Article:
Purdue researchers expose ’docking bay’ for viral attack

This is a close-up image of the T4 virus baseplate, which the virus uses to attach itself to its E. coli bacterium host. The 16 types of proteins that form the baseplate are color-coded. More than 150 total protein molecules make up the baseplate, a complex molecular machine that changes configuration when it bonds with the E. coli cell membrane. Further analysis of the baseplate could lead to advances in both medicine and nanotechnology. (Graphic/Purdue University Department of Biology)

Imagine a virus and its cellular target as two spacecraft – the virus sporting a tiny docking bay that allows it to invade its victim. Purdue University researchers have taken a close-up picture of one virus’ docking bay, work that could have implications for both medicine and nanotechnology.

Using advanced imaging techniques, an international team of biologists led by Michael Rossmann of Purdue, Vadim Mesyanzhinov in Moscow and Fumio Arisaka at the Tokyo Institute of Technology has analyzed the structure of part of the T4 virus, which commonly infects E. coli bacteria. The part they analyzed, called the baseplate, is a complex structure made of 16 types of proteins that allows T4 to attach itself to the surface of E. coli in order to inject its own deadly genetic material. Their work has produced the clearest picture ever obtained of the baseplate, which plays a critical role in the initial stages of viral infection.

“We now have a fairly complete picture of the baseplate, the part of the virus that latches onto its cellular victim,” said Rossmann, who is Hanley Distinguished Professor of Biological Sciences in Purdue’s School of Science. “Armed with this knowledge, we should obtain a better understanding of how this virus injects its genetic material into its host. It could be the key to stopping the process – or even harnessing it to benefit humanity.”

The paper appears in the latest issue (Sunday, 8/17) of Nature Structural Biology.

While T4 is perhaps not as well known as the viruses that cause the flu, it is an old friend of viral researchers as an invader of the E. coli bacterium, which itself can threaten human health. Viruses that attack bacteria, called bacteriophages, are readily studied because a virus that attacks a unicellular host can often be observed and manipulated more easily.

“Mesyanzhinov, Arisaka and I discussed the possibility of examining T4 in closer detail,” said Rossmann. “It’s a very complicated structure consisting of more than 150 protein molecules, and we wanted to know how they were put together. So we decided to take a close look.”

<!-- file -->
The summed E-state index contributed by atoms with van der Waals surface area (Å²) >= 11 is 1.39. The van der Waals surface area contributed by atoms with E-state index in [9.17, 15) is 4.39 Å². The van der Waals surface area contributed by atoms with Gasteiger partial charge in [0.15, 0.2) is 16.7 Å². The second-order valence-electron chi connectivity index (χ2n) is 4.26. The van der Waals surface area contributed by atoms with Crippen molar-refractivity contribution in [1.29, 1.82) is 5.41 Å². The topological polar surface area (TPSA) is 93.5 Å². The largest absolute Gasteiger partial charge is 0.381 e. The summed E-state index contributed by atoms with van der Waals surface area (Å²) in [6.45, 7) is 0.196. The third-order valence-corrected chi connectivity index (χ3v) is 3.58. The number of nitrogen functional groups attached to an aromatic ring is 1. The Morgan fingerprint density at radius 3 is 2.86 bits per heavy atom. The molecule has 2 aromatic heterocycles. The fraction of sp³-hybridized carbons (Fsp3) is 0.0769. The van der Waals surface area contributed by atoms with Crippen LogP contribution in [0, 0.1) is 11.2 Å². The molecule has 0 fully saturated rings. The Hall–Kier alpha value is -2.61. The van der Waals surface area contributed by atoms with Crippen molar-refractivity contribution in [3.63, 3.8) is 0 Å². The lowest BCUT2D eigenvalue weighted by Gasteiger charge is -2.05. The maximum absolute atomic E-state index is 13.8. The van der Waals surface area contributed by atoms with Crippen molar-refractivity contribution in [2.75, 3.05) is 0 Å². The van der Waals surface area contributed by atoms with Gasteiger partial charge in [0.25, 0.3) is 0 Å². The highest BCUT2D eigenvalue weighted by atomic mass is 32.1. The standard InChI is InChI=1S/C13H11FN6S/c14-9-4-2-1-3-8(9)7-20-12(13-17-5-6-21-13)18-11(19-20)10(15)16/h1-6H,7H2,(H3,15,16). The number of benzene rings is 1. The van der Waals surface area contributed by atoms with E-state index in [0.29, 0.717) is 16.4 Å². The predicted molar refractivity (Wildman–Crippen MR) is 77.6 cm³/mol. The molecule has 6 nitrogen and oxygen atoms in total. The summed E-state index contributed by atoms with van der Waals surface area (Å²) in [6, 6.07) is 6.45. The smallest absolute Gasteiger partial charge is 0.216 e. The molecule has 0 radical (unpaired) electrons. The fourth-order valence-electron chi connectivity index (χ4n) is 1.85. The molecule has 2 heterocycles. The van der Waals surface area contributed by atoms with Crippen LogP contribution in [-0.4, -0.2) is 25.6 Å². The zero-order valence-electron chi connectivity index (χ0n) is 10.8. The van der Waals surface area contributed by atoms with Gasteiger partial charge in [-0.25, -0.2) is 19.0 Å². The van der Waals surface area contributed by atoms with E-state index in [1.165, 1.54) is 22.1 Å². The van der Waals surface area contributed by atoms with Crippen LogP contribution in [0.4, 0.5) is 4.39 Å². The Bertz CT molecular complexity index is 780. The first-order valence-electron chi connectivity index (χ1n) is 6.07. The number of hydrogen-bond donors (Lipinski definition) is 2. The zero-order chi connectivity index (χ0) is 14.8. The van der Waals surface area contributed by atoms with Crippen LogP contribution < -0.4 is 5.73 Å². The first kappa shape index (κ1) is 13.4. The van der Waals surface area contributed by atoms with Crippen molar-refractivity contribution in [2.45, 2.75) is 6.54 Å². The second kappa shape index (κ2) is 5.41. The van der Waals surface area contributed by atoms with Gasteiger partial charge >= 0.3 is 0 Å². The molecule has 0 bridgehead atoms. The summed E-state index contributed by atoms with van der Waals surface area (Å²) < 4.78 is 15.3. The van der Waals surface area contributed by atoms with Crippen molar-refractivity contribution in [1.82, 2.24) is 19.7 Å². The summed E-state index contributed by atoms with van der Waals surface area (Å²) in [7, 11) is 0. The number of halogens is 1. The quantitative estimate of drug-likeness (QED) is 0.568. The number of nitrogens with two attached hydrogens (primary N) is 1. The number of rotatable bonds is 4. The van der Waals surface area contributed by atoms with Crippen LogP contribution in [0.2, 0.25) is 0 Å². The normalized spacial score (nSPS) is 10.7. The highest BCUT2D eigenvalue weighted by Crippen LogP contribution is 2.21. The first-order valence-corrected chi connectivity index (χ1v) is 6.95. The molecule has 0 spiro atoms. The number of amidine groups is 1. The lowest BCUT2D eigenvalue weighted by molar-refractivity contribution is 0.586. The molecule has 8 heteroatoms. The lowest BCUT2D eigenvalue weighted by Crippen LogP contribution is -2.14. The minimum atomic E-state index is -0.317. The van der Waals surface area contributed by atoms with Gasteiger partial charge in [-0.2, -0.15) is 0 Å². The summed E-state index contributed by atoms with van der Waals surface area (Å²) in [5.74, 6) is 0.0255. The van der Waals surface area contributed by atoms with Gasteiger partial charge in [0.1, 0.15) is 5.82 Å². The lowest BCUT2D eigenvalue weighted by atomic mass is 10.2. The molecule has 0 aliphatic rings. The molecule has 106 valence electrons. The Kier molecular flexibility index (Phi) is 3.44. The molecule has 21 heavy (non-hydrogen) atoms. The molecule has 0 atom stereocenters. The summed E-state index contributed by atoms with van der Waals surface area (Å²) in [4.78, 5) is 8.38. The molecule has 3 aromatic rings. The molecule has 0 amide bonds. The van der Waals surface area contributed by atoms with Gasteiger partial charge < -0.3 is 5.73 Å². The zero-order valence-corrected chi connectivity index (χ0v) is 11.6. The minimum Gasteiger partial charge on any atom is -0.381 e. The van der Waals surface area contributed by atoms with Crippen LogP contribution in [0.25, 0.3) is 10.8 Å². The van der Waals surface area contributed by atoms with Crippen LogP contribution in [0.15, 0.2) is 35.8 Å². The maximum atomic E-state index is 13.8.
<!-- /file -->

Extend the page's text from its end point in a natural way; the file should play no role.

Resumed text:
It had been common scientific knowledge that the baseplate was a complicated but beautiful mechanism, one which changed its conformation from a hexagon to a star shape as it formed the irrevocable bond between virus and bacterium. Analysis of its protein building blocks required the use of both electron microscopy, needed to resolve the shapes and relationships between the proteins, and X-ray crystallography, needed for high-resolution images of the atoms within them. Each of the three researchers contributed some of the technology necessary for the analysis, which eventually revealed the structure of the baseplate.

“There are several steps a virus takes to infect a host cell,” Rossmann said. “Scientists have long known what the steps were, but no one had ever examined them on a molecular level before. This research should allow us to analyze the initial events in a viral attack. Such knowledge could be useful for targeting bacterial viruses to kill invading bacteria as an alternative to antibiotic compounds.”

While viruses are not generally thought of as prospective friends to mankind, many attack the very bacteria that cause common human illnesses, giving them potential as antibiotics.

“T4 attacks E. coli, which is well known as a threat to human health,” Rossmann said. “Many other bacteriophages also have structures similar to T4. If we could modify the proteins in the baseplate’s attachment fibers, it might enable T4 to destroy harmful bacteria. This research could be a step in that direction.”

Nanotechnology applications also are possible.

“The baseplate of this virus is essentially a complex molecular machine,” Rossmann said. “We have now obtained a clear picture of its structure, which has allowed us to suggest how it works. Building nanomachines will likely be easier if we can borrow some mechanisms already proven by nature.”

Such applications are admittedly pie in the sky for the moment, and Rossmann said the most valuable result of the research is the fundamental knowledge it reveals about viruses.

“We now have a close-up image of the machinery that guides the steps taken when a virus infects a cell,” he said. “We hope further analyses will show even greater detail.”

This research was funded in part by grants from the National Science Foundation, the Howard Hughes Medical Institute and the Human Frontiers Science Program.

Rossmann’s team is associated with Purdue’s Markey Center for Structural Biology, which consists of laboratories that use a combination of cryoelectron microscopy, crystallography and molecular biology to elucidate the processes of viral entry, replication and pathogenesis.

Writer: Chad Boutin, (765) 494-2081, cboutin@purdue.edu

Sources: Michael G. Rossmann, (765) 494-4911, mgr@indiana.bio.purdue.edu

Petr G. Leiman, (765) 494-4925, leiman@purdue.edu

Purdue News Service: (765) 494-2096; purduenews@purdue.edu

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